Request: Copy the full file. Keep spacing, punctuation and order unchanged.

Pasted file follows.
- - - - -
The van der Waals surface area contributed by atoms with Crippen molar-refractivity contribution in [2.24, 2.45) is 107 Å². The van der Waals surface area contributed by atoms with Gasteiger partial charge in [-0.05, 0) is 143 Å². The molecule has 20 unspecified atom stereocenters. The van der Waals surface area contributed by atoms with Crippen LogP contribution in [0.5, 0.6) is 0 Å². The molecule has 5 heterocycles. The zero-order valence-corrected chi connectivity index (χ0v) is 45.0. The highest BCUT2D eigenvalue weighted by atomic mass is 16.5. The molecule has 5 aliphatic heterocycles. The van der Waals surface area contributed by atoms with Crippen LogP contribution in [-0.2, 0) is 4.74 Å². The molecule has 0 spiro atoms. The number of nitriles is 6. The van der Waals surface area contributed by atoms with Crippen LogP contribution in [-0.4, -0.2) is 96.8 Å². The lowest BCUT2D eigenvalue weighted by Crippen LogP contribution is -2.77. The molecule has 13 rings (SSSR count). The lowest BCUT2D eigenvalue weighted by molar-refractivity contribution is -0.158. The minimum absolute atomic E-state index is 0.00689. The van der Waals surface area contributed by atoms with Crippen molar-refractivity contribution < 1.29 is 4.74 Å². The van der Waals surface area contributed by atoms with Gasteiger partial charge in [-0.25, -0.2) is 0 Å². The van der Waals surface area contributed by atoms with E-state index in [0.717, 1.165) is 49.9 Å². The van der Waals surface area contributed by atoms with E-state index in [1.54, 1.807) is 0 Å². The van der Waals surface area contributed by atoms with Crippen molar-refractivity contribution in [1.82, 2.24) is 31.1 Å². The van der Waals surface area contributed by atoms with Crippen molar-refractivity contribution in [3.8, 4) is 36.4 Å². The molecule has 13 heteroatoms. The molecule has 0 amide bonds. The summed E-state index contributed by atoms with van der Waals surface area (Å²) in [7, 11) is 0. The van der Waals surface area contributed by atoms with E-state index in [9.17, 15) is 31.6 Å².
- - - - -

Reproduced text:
The van der Waals surface area contributed by atoms with Crippen molar-refractivity contribution in [2.24, 2.45) is 107 Å². The van der Waals surface area contributed by atoms with Gasteiger partial charge in [-0.05, 0) is 143 Å². The molecule has 20 unspecified atom stereocenters. The van der Waals surface area contributed by atoms with Crippen LogP contribution in [0.5, 0.6) is 0 Å². The molecule has 5 heterocycles. The zero-order valence-corrected chi connectivity index (χ0v) is 45.0. The highest BCUT2D eigenvalue weighted by atomic mass is 16.5. The molecule has 5 aliphatic heterocycles. The van der Waals surface area contributed by atoms with Crippen LogP contribution in [-0.2, 0) is 4.74 Å². The molecule has 0 spiro atoms. The number of nitriles is 6. The van der Waals surface area contributed by atoms with Crippen LogP contribution in [-0.4, -0.2) is 96.8 Å². The lowest BCUT2D eigenvalue weighted by Crippen LogP contribution is -2.77. The molecule has 13 rings (SSSR count). The lowest BCUT2D eigenvalue weighted by molar-refractivity contribution is -0.158. The minimum absolute atomic E-state index is 0.00689. The van der Waals surface area contributed by atoms with Crippen molar-refractivity contribution < 1.29 is 4.74 Å². The van der Waals surface area contributed by atoms with Gasteiger partial charge in [-0.25, -0.2) is 0 Å². The van der Waals surface area contributed by atoms with E-state index in [0.717, 1.165) is 49.9 Å². The van der Waals surface area contributed by atoms with E-state index in [1.54, 1.807) is 0 Å². The van der Waals surface area contributed by atoms with Crippen molar-refractivity contribution in [1.82, 2.24) is 31.1 Å². The van der Waals surface area contributed by atoms with Crippen molar-refractivity contribution in [3.8, 4) is 36.4 Å². The molecule has 13 heteroatoms. The molecule has 0 amide bonds. The summed E-state index contributed by atoms with van der Waals surface area (Å²) in [7, 11) is 0. The van der Waals surface area contributed by atoms with E-state index in [9.17, 15) is 31.6 Å².